June 22, 2006
The "Divine King" or the Parliament: A Report from Scotland
— Richard Whitecross
In January 2006, Cardinal O'Brien declared a need to "re-christianise" Scotland, much to the annoyance of other faith communities who are, today, part of that country. Scotland, as suggested by the Cardinal's declaration, presents itself as a modern secular country, yet Christianity continues to play a significant role that even atheist Members of the Scottish Parliament (MSP's) acknowledge.
On June 9, 2005, the Scottish Parliament passed the first piece of comprehensive charity legislation in Scotland. Entitled the Charities and Trustee Investment (Scotland) 2005, it sets out a new charity test. The first requirement is that a body seeking charitable status must be exclusively charitable; the second test states that it must provide "public benefit." The public benefit test developed out of Lord Macnaghten's declaration that, in addition to having a charitable purpose, that purpose must be "beneficial to the community" (see the Commissioners for Special Purposes of Income Tax v. Pemsel  AC 531). Under the 2005 Act, the public benefit test has been made central to the granting of charitable status.
This test raises interesting questions concerning the intangible benefits of religion (as opposed to the more tangible benefits of poverty relief). Yet, perhaps more important is the concern expressed over the potential intrusion of the newly created Office of the Scottish Charities Regulator (OSCR) and the Court of Session, the highest civil court in Scotland, into the administration of religious bodies, most notably the Church of Scotland (or "Kirk").
The Articles Declaratory acknowledged in the Church of Scotland Act 1921 state that the Church of Scotland, "as part of the Universal Church wherein the Lord Jesus Christ has appointed a government in the hands of Church office-bearers, receives from Him, its Divine King and Head, and from Him alone, the right and power subject to no civil authority to legislate, and to adjudicate finally, in all matters of doctrine." Based on this declaration, the civil authorities may not intervene in Church matters, which by their nature are broader than simply doctrinal matters -- for example, the provision of Church homes for the elderly. For many Scots, the fact that the Church of Scotland is a law-making, self-regulatory institution comes as a surprise.
At various stages of the legislative process -- both in the Communities Committee Hearing and in the Debating Chamber of the Scottish Parliament -- the spectre of the constitutional relationship between Kirk and Parliament was raised. A Green Party MSP applauded the Committee for agreeing to broaden the definition of "advancement of religion" to include "philosophical positions that do not have a supernatural basis," but argued both in Committee and in the Debating Chamber against exemption of "designated religious charities" from the scrutiny of the Court of Session and the OSCR.
In the Committee hearings and the Chamber alike, debates on the Draft Charities and Trustee Investment (Scotland) Bill blurred the line between civil and spiritual authorities, and the implications for post-devolution Scotland were fleetingly illuminated. The complex constitutional relationship between Church and state in Scotland is seldom publicly discussed. Concerns over the Church's status as a designated religious body were expressed forcibly in Committee together with a concern that the Court of Session would have new powers over the Church of Scotland, a move that would be unacceptable to the Church. The argument by the Church revolved around the terms of the 1921 Act declaring that the Church of Scotland has independent spiritual jurisdiction, making it the only religious body in Scotland to have this privilege set out in legislation.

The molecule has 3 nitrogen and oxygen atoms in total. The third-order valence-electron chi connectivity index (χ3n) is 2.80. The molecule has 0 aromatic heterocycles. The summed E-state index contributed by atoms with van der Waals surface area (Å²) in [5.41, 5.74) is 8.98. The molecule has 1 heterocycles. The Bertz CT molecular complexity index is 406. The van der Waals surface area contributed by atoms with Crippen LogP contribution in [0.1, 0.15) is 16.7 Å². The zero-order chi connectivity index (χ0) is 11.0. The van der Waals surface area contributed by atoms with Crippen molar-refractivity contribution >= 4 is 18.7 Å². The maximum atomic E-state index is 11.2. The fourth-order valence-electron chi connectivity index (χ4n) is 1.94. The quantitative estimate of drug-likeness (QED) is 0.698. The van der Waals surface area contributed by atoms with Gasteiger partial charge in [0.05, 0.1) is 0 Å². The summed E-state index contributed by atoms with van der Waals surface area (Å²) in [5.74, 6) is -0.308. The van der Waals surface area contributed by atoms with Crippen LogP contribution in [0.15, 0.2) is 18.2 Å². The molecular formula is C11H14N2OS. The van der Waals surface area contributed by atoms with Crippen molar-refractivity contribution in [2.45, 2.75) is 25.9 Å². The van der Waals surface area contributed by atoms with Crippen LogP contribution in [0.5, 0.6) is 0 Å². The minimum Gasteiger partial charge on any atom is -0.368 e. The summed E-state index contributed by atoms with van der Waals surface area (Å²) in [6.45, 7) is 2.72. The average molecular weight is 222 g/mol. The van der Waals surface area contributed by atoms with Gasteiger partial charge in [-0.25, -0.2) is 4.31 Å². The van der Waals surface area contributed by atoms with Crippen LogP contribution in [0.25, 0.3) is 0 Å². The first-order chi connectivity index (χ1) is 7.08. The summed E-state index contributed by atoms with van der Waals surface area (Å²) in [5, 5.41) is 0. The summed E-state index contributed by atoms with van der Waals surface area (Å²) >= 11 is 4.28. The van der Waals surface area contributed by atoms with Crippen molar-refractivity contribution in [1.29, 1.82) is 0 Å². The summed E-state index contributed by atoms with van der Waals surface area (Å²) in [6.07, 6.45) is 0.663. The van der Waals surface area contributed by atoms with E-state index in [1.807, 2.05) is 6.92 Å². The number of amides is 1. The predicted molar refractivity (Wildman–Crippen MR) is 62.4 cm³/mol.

One MSP argued that the Scottish Churches Committee's fear that the Scottish Parliament was "overstepping the line in the relationship between the church and the state" was untenable in a modern democracy. In a democracy, he argued, the civil, and not spiritual, authority should decide on this boundary. Another MSP argued that faith plays a less significant role in most Scots' lives in the twenty-first century, and that "religious charity should be valued, supported and regulated in the same way as any other charity." However, the role of Scottish religious history and the role existing religious charities play in civic Scotland were similarly acknowledged. A potential clash was prevented by the chairperson, who stressed that it was not the concern of the Parliament, when debating the Bill, to consider the place of the Church of Scotland or of religion more generally in Scottish society.
In Scotland as in the United States, the relationship between religion and law, church and state, is fraught with tension. Such tensions over charity legislation in Scotland speak to the complexity of the constitutional relationship between the Kirk and the Parliament, which will likely prove a field for further debates in the years to come.
Richard Whitecross is a lawyer and anthropologist, and is currently ESRC Research Fellow in Socio-Legal Studies at the University of Edinburgh's School of Social and Political Studies.